|Fig. 1 WOW. original data|
Yesterday's post had some ocean temperature cooling which induced Mark to look closer at the cooling ocean in the Caribbean, which is generally a warm water locale.
He discovered that glacial waters are flowing from the Columbian Andes into that ocean area to cause cooling of the ocean in that WOD zone (7107).
|Fig. 2 One line deleted|
Well, I ran into a mystery myself while preparing the graphs.
In the year 1980, in WOD zones 5407 and 5507, there was an odd and seemingly anomalous temperature recorded for those zones.
After I did a graph, I removed the questionable year-1980 line from the CSV file and then generated another graph with the year-1980 data in it.
The graph at Fig. 1 is the graph with the year-1980 line of data in it, and Fig. 2 is the exact same CSV file with that one (year-1980) line removed.
|Fig. 3 WOD Zones W. Coast S. America|
The one line had all seven depths, and when removed it impacted all levels for the year involved.
Now, let me tell you what I went through so I would not become infected with the "Dunning-Krueger effect".
I did queries on millions of lines of data in the SQL "rawwod" database, then noticed where those two WOD zones are (the ones that had the surprising year-1980 data in them).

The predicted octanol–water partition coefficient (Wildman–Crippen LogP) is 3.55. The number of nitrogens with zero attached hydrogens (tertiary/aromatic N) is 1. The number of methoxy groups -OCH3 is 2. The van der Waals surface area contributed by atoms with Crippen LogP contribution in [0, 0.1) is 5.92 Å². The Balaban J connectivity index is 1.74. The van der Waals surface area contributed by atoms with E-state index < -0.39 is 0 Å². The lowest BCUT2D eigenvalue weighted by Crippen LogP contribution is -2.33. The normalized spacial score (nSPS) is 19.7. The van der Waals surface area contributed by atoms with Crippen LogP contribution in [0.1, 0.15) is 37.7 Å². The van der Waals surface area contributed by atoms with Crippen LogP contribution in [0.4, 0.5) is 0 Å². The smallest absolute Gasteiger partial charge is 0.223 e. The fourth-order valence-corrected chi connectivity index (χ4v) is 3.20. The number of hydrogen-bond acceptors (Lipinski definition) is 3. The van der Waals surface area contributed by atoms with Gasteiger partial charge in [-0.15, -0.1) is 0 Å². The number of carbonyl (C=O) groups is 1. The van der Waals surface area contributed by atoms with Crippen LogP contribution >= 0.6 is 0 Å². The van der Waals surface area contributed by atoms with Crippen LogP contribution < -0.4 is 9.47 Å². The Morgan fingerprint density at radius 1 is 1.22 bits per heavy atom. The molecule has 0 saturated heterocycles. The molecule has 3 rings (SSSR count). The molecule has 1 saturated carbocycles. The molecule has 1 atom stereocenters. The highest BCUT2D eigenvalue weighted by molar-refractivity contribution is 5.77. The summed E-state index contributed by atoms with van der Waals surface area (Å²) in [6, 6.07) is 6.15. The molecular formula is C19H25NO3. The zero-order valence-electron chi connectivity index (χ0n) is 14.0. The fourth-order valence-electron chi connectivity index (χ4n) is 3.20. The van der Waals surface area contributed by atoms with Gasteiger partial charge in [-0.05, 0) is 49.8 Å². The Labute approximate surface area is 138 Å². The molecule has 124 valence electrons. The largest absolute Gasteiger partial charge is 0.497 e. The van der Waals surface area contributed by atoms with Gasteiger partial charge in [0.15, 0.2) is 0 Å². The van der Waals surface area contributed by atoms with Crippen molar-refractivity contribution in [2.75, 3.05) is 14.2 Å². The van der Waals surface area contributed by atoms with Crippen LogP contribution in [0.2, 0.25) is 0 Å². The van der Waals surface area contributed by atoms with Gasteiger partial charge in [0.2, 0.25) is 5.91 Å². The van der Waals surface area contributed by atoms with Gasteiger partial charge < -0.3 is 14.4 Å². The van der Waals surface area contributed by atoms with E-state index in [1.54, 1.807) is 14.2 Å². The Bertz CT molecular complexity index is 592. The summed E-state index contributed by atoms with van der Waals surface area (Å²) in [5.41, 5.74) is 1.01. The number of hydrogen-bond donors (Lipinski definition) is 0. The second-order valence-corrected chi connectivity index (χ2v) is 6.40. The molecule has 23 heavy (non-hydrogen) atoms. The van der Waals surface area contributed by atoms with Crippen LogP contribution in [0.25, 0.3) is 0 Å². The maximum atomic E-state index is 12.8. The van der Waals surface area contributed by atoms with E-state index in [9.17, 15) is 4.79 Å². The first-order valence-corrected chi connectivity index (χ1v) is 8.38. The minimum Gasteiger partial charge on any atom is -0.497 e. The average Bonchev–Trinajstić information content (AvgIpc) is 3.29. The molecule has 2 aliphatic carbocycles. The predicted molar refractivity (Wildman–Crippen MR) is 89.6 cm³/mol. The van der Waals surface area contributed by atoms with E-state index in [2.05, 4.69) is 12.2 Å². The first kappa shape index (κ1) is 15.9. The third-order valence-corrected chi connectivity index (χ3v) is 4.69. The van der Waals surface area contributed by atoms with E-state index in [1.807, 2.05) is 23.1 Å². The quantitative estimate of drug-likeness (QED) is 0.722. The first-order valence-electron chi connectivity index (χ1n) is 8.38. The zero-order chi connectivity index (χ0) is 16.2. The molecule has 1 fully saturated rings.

It so happens that those two zones are located in the area of Patagonia, where the Southern Patagonian Ice Field is (southern tip of S. America).
Interestingly, Lautaro (a volcano in that ice field) erupted near the time frame of that cold water temperature surge (Lautaro Volcano):
Lautaro Glacier (Glaciar Lautaro), also called HPS9 glacier (Aniya et al., 2000; Cassasa et al., 2000), has 17 km long and 600 m wide in average, and flows along the western flank of the Lautaro volcano edifice (maximum altitude of 3,607 m a.s.l.), with its terminus at a marine fjord (Fig. 2).(Geologic reconnaissance of Lautaro Volcano, Chilean Patagonia). "It could happen."
I then remembered that the Greenland Ice Sheet is causing a cold blob of ocean water south of it, by releasing rivers of cold melt water (which shows up in surface temperature maps).
|Fig. 4 Patagonia|
Assuming that the WOD data are correct, what we have here is an indication of a massive release of melt water into WOD zones 5407 and 5507 circa 1980.
The data also show ocean temperatures recovering and moderating after that (as the sea level graph lines show @ Fig. 1).
Anyway, Fig. 3 shows the WOD zones involved in this exercise along the west coast of S. America.
But also check out Fig. 4 which is a graphic depicting events that include Patagonia.
The "odd graph line" happened in an area where non-intuitive sea level events take place often (like what happens in South Eastern Alaska and elsewhere: Proof of Concept , 2, 3, 4, 5, 6, 7, 8).